2. Consideration. The bill of sale shows the buyer has paid for or exchanged goods in return for ownership.

3. Intent. The bill of sale clearly states both parties’ intent to transfer ownership from seller to buyer.

Even if it’s not required, here are a few reasons to consider getting a bill of sale notarized:

  • Notarizing makes ownership transfers easier and faster.
  • A notarized bill of sale protects sellers and buyers from fraud.
  • You may need a notarized bill of sale for future documentation. 

How to get a bill of sale notarized

Here’s a step-by-step guide on how to get a notarized bill of sale.

1. Prepare the document

Create your document or use a notarized bill of sale template to accurately record the details of the transaction.

This should include buyer and seller information, a description of the item being sold, the price, and any other terms and conditions.

2. Find a bill of sale notary

You’ll need the services of a registered professional who knows how to notarize a bill of sale.

Notaries work in banks, law firms, and public offices.

You can also search online directories for remote online notarization services.

3. Bring identification and the document.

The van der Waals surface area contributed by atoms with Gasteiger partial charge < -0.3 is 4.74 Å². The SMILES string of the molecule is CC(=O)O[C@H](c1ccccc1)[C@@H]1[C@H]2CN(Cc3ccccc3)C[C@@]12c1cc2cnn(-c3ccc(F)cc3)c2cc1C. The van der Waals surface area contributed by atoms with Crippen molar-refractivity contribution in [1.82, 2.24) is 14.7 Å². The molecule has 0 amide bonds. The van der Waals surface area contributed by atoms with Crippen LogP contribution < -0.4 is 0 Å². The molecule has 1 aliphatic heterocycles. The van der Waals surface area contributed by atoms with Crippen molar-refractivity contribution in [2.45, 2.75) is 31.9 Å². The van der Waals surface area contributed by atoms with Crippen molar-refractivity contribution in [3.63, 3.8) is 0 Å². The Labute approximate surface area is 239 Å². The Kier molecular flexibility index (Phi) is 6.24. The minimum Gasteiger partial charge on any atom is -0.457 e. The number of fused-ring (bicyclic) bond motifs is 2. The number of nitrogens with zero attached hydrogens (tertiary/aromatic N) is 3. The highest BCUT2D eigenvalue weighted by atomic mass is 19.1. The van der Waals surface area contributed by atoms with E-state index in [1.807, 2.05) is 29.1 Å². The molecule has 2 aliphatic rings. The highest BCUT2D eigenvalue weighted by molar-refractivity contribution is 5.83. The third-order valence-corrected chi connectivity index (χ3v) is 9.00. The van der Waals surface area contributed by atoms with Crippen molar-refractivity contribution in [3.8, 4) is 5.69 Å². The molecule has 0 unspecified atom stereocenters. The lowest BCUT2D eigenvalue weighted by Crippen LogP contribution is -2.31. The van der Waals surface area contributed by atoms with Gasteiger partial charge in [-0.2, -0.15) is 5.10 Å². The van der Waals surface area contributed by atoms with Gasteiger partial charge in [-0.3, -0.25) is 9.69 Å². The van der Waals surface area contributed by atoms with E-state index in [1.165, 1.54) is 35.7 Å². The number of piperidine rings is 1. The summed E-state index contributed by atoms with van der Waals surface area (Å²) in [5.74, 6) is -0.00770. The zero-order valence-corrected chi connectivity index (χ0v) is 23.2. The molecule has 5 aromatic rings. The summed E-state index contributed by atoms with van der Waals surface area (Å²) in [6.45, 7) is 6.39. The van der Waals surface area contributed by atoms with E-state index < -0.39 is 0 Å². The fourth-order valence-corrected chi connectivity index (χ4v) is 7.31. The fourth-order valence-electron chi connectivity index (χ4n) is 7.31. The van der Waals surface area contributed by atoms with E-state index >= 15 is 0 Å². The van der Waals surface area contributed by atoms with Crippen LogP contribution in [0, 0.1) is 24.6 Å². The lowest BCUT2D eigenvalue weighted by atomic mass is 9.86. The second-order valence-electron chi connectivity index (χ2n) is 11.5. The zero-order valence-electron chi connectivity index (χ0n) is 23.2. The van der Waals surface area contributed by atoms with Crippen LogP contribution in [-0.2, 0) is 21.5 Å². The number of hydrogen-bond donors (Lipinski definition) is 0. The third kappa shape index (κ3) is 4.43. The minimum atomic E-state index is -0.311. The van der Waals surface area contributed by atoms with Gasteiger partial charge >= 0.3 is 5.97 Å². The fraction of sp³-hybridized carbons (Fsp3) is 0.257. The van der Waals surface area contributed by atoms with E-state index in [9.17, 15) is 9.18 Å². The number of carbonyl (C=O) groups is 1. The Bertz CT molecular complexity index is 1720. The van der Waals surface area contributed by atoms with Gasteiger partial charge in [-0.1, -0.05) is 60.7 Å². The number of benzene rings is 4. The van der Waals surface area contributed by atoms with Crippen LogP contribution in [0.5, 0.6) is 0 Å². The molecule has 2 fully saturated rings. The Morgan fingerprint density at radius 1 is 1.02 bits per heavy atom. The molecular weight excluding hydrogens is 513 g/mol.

Both the buyer and seller should bring a valid form of ID, such as a driver’s license or passport.

Take the bill of sale document with you too.

4. Sign in the presence of the notary

Arrange a meeting with the notary and all parties involved.

Sign the bill of sale in their presence.

The notary will confirm your identities and witness the signing.

5. Notary’s acknowledgment

The notary will complete the notarial certificate, which may include their signature, seal, and details of the notarization.

This certificate proves they witnessed the signing.

6. Pay the notary

Notaries usually charge a fee for their services.

Ensure you have the necessary funds to cover this.

7. Know who keeps the bill of sale

You will get the bill of sale after it’s been notarized, so remember to take it away with you.

Both parties should keep a copy for their records.

Do both parties have to be present to notarize a bill of sale?

You might be wondering, can I get a bill of sale notarized without the seller?

In some cases, a notary public can notarize one party’s bill of sale signature.

This might happen if they’re absent but have consented to another individual signing on their behalf. 

The jurisdiction and circumstances will determine whether both parties must attend a bill of sale notarization.

Combine PandaDoc Notary and our printable bill of sale template

Need help getting a bill of sale notarized? PandaDoc’s convenient online notary service streamlines the process and adds authenticity to your documents. 

Pairing this with a printable bill of sale template will give you a solid foundation to outline the terms of your transaction clearly.

So, whether you’re selling a vehicle, artwork, or any other valuable item, you can rest easy knowing that your transaction is legally binding and protected by law.